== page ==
Module Identifier GG35220  
Academic Year 2000/2001  
Co-ordinator Dr John Walton  
Semester Semester 1  
Pre-Requisite This module requires a minimum enrolment of 14.  
Course delivery Seminar   24 Hours 12 x 2 hours  
Assessment Exam   2 Hours Unseen multiple-choice examination paper. Answer all 40 questions.   25%  
  Course work   Four submitted seminar papers (maximum length 1500 words each) with assessment based on the best three. Seminar papers must be submitted for assessment within 14 days of the seminar to which they relate. Papers relating to seminars held in the last two weeks of term must be submitted no later than the second day of the following term (i.e. by the end of the second day of the examination period). Late submissions subject to the departmental penalty of 5% points per day. All elements to be completed to obtain a pass; mark based on the aggregate performance. Attendance at seminars is compulsory. Three (3) marks will be deducted from the overall assessment for the module for each seminar that a student misses, unless the module co-ordinator receives notification of absence prior to the seminar concerned and the reasons for absence are condonable.   75%  
  Resit assessment   Students who fail the module will normally be allowed a resit, which will involve the resubmission of failed seminar papers and the submission of any seminar papers which were not submitted. Students may resit the examination component if the original mark for the examination component was less than 35%. Marks for any component marked at 35% or more will be carried forward. In the absence of extenuating circumstances (eg. illness), the maximum mark available on any resit component will be 35%. Marks lost through uncondoned absence cannot be recovered, and will be deducted from the overall resit mark.    

Module outline
Seminar Themes:

Module Aims
The module begins by examining the links between us as food consumers and the global economy. The module then considers how the present consumption chains of the developed world compare with those of the past and with those of the less developed world currently. The module moves on to explore the historical geographies of different aspects of the food chain, emphasising spatial and temporal variations in the variety of human experience. Each theme will be introduced by a brief overview provided by the module co-ordinator, followed by seminar presentations in which students consider different facets of that theme. Students will be encouraged to regard the module as a collective research endeavour. The breadth of the module ensures a continuing flow of new topics for students to research into the future. The overall aim of the module is therefore to encourage students to think, to understand the nature of of and the responsibilities associated with individual research, and to appreciate that the quality of collective endeavour depends upon their contributions as individuals. The module provides an oblique introduction to the concept of civic responsibility.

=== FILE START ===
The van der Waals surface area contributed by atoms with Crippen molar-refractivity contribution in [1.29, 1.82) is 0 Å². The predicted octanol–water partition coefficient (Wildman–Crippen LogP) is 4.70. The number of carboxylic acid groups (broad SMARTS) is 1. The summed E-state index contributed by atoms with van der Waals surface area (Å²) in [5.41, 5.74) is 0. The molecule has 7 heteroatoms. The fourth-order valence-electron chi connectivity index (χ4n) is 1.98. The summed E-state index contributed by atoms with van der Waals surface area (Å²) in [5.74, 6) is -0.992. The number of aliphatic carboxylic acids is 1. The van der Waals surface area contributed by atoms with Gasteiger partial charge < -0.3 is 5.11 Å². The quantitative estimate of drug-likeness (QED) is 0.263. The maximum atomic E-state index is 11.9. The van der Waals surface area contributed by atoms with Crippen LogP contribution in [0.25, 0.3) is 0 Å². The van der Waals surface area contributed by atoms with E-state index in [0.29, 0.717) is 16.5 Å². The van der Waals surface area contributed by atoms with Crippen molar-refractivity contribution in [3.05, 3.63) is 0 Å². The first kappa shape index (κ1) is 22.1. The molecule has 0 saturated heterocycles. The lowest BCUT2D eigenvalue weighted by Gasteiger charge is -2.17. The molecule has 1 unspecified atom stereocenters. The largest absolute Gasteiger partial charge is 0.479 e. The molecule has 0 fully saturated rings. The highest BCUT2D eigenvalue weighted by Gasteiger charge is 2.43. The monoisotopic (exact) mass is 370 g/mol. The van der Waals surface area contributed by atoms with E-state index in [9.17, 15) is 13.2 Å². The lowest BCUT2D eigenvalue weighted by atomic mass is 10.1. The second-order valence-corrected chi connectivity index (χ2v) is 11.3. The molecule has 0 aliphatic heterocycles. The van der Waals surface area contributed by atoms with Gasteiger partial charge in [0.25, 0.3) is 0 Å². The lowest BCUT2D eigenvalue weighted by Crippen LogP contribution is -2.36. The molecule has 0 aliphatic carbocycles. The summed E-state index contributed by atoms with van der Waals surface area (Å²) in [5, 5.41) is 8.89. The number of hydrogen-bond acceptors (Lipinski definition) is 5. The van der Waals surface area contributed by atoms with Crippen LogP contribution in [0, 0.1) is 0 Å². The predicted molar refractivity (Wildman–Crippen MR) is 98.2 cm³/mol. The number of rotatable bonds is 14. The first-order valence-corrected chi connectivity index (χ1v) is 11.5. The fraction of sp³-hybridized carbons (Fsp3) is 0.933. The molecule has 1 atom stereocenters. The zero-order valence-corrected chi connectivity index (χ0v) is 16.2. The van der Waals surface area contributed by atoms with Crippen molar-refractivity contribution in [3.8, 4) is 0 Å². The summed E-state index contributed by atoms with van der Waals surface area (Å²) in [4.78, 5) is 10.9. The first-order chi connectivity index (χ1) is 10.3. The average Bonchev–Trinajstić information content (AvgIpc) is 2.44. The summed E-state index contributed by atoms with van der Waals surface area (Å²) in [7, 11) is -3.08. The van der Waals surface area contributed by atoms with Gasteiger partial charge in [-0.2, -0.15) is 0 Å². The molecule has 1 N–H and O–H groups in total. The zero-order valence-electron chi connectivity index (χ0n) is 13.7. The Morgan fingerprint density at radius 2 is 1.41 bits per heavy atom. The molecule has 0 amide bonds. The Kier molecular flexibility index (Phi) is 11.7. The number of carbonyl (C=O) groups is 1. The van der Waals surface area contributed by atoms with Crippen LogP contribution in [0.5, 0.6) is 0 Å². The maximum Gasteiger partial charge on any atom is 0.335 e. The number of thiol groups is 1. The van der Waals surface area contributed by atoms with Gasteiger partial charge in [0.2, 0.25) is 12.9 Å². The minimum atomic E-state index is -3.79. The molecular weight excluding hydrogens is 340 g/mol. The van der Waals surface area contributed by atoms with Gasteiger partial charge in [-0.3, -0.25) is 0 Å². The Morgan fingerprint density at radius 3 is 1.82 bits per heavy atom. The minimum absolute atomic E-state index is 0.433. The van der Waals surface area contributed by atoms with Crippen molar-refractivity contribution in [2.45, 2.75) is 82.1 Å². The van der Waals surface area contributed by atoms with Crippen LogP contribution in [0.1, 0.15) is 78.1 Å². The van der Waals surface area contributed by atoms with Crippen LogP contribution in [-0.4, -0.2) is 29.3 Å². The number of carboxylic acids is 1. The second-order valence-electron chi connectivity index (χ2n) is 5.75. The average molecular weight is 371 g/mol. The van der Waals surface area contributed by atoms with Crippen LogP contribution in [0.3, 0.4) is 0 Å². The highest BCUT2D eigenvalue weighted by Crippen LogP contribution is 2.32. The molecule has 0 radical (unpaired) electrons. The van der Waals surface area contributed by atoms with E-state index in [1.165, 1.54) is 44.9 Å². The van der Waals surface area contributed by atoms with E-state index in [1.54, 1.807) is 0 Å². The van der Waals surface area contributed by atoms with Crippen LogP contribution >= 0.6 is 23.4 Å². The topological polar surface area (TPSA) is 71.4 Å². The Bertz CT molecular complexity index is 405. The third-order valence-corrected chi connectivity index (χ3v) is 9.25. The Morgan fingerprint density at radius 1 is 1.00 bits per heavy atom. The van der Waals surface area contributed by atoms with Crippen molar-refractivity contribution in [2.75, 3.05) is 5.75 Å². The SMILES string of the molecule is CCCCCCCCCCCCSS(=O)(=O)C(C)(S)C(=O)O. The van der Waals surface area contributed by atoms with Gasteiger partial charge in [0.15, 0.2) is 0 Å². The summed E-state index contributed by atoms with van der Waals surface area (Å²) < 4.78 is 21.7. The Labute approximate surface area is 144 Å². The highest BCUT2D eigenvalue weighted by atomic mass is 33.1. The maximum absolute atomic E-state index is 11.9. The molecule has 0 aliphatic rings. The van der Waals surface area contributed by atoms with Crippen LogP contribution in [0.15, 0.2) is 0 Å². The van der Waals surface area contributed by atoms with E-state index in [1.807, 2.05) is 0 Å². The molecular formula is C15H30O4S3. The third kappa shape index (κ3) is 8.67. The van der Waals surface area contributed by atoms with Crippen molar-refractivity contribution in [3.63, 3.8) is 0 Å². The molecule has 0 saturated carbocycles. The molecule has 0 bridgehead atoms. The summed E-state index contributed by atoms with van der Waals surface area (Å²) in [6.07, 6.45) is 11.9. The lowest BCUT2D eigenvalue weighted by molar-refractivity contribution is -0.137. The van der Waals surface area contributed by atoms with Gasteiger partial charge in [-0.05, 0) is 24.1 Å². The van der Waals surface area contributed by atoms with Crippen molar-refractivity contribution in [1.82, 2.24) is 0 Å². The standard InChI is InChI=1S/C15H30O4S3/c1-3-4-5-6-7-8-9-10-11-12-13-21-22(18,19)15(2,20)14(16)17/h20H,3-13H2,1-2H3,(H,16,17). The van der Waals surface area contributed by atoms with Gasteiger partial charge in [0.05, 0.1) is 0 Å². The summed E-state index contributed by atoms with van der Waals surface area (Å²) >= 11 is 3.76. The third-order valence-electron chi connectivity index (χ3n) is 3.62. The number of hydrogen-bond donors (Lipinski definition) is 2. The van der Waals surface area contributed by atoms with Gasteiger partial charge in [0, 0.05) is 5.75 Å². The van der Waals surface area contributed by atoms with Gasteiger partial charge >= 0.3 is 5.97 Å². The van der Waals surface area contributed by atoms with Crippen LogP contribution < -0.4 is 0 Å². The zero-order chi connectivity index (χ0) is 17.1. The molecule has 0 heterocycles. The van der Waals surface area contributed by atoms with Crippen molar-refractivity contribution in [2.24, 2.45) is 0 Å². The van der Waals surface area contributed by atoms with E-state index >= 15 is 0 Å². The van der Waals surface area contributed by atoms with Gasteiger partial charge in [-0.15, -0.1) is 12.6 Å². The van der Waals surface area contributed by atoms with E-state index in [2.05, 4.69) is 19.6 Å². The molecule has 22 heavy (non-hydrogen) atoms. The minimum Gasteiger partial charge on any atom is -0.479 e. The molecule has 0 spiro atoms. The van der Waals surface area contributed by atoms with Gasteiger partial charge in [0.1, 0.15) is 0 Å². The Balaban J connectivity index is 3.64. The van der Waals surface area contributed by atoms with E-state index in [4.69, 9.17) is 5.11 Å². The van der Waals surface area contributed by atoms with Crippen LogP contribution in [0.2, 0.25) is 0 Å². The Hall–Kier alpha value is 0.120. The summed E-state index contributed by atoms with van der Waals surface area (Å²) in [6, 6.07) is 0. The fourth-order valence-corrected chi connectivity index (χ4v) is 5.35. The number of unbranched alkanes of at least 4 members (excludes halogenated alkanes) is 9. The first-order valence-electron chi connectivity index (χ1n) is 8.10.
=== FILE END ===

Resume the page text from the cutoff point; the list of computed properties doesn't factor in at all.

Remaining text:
Module objectives / Learning outcomes
By the end of the module, students should 1) understand the overall diminsions of the global food chain and the key events in its historical development; 2) appreciate what problem identification and individual research involve; 3) be more adept at making presentations to a critical audience.

Reading Lists
A W. Crosby. (1972) The Columbian Exchange. Westport
Fernand Braudel. (1981) Civilization and Capitalism. I: The Structures of Everyday Life.. London: Collins, 104-265.
Fernand Braudel. (1983) Civilization and Campitalism. II: The Wheels of Commerce. London: Collins
David Grigg. (1993) The World Food Problem. Oxford: Blackwell
Tim Unwin. (1991) Wine and Vine: An Historical Geography of Viticulture and the Wine Trade. London: Routledge
Joanna Blythman. (1996) The Food We Eat. London: Michael Joseph
Hugh Raven. (1995) Off Our Trolleys? Food Retailing and the Hypermarket Economy. London: Institute for Public Policy Research
Harvey A. Levenstein. (1993) Paradox of Plenty: A Social History of Eating in Modern America. New York: Oxford University Press
Colin Spencer. (1993) The Heretic's Feast: A History of Vegetarianism. London: Fourth Estate
Avner Offer. (1969) The First World War: An Agrarian Interpretation. Oxford: Oxford University Press

D.B. Grigg.. (1995) 'The nutritional transition in Western Europe'. Journal of Historical Geography 21, 247-261